Wednesday, April 09, 2008

Holmes: What Is Anglicanism? (Ch.s 3, 4, & 7)

Whence authority in the church? How can one know the church's authority? Holmes in Ch. 2 refers to councils, to epistemological worries, to the need to cultivate what amounts to epistemic humlity, to the need for accepting vagueness as the price for avoiding tyranny. "Sure" you might say, "but it's all rather bloodless." Where is Christ in it, and the Cross?

the Incarnation, ch. 4

Holmes notes Tillich once called the doctrine of the Incarnation "the Anglican heresy," dramatizing Tillich's distance from what should be "a central doctrine to Anglicanism" (25), and--it seems to me--implying the innovations of Robinson, Borg, and Spong, et al. who in various ways deny or drastically reinterpret the doctrine of the Incarnation, are peripheral to the core of the Episcopal Church--pace its more strident critics.


Nevertheless, commitment to a high, Chalcedonian doctrine of the Incarnation would seem to give even strident critics rather significant common ground with the likes of Holmes and those high churchfolk who might be tolerant or supportive of GC2003 and who think roughly as Holmes does. It seems to me, for instance, that arguments about GC2003 generally have not been carried on from mutual acknowledgement of the Incarnation as even potentially decisive. There seems to be a presumption the doctrine is broadly irrelevant to the issues in play.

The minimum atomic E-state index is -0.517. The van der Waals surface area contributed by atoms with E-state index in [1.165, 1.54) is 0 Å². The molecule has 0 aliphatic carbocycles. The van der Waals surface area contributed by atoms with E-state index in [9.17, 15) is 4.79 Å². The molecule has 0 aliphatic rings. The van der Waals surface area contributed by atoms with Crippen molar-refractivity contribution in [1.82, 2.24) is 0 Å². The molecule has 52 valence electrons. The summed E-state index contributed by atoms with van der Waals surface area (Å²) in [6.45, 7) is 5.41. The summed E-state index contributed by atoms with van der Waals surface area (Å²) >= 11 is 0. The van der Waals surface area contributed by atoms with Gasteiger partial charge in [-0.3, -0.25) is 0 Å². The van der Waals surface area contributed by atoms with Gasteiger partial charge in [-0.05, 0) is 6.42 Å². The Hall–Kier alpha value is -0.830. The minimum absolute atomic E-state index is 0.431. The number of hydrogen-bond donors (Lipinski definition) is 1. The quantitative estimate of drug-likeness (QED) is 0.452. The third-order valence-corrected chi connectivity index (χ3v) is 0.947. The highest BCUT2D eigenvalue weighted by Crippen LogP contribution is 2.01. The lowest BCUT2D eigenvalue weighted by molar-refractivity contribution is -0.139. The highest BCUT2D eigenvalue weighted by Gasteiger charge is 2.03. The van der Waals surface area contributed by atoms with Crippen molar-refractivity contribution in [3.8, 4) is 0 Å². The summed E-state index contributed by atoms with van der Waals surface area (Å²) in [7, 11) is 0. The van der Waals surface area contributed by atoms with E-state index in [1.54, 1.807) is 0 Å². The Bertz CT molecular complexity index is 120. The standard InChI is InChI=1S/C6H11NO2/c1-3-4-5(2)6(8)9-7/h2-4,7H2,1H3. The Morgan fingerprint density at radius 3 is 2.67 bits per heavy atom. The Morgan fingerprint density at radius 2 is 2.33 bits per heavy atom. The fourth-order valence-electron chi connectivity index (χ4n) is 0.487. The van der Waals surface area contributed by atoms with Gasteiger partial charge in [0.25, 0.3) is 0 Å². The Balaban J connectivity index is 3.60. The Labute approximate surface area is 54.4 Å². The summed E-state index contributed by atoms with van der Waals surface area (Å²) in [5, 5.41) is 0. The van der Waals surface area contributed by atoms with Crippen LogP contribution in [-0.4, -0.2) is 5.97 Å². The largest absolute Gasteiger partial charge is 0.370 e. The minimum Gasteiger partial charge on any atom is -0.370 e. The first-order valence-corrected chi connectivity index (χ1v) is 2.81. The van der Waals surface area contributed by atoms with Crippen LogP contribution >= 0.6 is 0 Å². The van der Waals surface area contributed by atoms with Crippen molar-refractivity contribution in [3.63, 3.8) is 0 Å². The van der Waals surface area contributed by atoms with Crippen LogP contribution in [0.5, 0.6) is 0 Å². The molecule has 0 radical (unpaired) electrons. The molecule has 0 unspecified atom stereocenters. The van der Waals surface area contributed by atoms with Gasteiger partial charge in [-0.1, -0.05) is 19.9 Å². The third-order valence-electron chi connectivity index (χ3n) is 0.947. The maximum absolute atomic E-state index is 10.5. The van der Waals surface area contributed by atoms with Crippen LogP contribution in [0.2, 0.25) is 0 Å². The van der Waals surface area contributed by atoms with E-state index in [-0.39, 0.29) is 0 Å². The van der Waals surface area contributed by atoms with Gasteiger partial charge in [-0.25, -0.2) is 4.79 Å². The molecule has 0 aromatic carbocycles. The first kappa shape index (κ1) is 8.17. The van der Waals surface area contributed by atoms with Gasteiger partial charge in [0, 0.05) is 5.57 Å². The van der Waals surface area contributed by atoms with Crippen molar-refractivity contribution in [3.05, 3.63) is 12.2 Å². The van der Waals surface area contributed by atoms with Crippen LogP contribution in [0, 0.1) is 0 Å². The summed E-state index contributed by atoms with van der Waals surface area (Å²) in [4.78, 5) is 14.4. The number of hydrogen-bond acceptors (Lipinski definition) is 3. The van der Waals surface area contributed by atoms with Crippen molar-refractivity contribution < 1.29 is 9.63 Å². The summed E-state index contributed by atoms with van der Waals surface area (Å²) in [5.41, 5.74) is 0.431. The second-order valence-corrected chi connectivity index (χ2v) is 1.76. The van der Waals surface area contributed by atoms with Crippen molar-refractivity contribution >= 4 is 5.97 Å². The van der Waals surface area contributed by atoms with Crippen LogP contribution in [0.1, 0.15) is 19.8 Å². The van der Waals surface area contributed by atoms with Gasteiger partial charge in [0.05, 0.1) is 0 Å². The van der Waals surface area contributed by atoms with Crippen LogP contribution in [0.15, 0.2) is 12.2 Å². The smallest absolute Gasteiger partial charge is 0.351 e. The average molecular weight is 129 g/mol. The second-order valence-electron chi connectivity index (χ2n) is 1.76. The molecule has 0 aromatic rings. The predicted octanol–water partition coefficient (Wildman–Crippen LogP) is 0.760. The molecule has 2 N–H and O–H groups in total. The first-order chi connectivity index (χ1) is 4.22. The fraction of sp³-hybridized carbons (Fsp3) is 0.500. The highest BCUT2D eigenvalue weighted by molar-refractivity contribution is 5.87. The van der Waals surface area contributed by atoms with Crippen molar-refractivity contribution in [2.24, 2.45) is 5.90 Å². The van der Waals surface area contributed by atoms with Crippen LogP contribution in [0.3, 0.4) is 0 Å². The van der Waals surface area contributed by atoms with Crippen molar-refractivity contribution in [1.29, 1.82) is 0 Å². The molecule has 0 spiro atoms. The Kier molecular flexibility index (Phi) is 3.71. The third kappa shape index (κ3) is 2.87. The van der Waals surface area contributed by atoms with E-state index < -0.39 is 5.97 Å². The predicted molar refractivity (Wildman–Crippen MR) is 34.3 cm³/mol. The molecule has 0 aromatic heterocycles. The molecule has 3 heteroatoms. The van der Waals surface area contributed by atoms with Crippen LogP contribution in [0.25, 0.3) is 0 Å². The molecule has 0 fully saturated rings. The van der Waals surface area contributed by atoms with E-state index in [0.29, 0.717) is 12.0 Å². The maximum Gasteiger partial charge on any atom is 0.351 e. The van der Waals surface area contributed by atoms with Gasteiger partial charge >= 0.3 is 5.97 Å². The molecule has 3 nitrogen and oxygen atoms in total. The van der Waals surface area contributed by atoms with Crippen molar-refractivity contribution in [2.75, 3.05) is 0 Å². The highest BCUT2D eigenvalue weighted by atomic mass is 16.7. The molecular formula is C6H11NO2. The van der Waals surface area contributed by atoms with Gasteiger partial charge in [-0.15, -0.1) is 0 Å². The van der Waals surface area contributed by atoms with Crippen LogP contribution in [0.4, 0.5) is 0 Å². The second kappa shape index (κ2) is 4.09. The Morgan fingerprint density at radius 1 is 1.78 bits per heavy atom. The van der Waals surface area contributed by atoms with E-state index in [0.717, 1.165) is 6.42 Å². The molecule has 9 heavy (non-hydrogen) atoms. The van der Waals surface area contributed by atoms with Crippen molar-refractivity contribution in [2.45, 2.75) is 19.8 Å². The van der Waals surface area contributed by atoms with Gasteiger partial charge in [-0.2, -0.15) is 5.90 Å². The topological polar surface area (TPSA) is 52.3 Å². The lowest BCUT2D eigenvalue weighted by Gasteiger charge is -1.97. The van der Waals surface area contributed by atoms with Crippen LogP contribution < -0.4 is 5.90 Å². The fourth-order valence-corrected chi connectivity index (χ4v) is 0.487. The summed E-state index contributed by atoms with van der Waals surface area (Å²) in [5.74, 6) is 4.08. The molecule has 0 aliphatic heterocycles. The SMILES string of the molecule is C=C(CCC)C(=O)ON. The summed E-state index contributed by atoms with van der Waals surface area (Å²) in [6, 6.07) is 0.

Even though "we will never plumb the depths of God's true purpose in becoming humanity," (27)Holmes says we can and should nevertheless accept the doctrine's implications. To begin with, Holmes writes as "God created everything that is," it follows "[t]he material world is good." That is not to say, and indeed rather rules out, that, as pantheism would have it, God is identified with nature; Holmes rightly sees the Incarnation within the doctrine of creation as incompatible with pantheism. Rather, God works out his purpose "in and through creation, and yet [that purpose is] incomplete in and not infrequently thwarted by nature." (27-8)

For Holmes, the "image of God in humankind is the presence there of the logos of God" namely "the ability to act in a self-conscious or reflective way," and the "principle" of this is Christ himself. (28) Though defaced by sin, "[w]e do not believe that this [the image of God] is ever totally destroyed in us." (28) That is quite significant, rendering "insignificant those who struggle against the great discoveries of science...." (28) We should not see human reason as so damaged by the Fall that its scientific exercise is somehow unreliable, and we should expect science and the faith to be, ideally, compatible; there need be no incompatibility between them.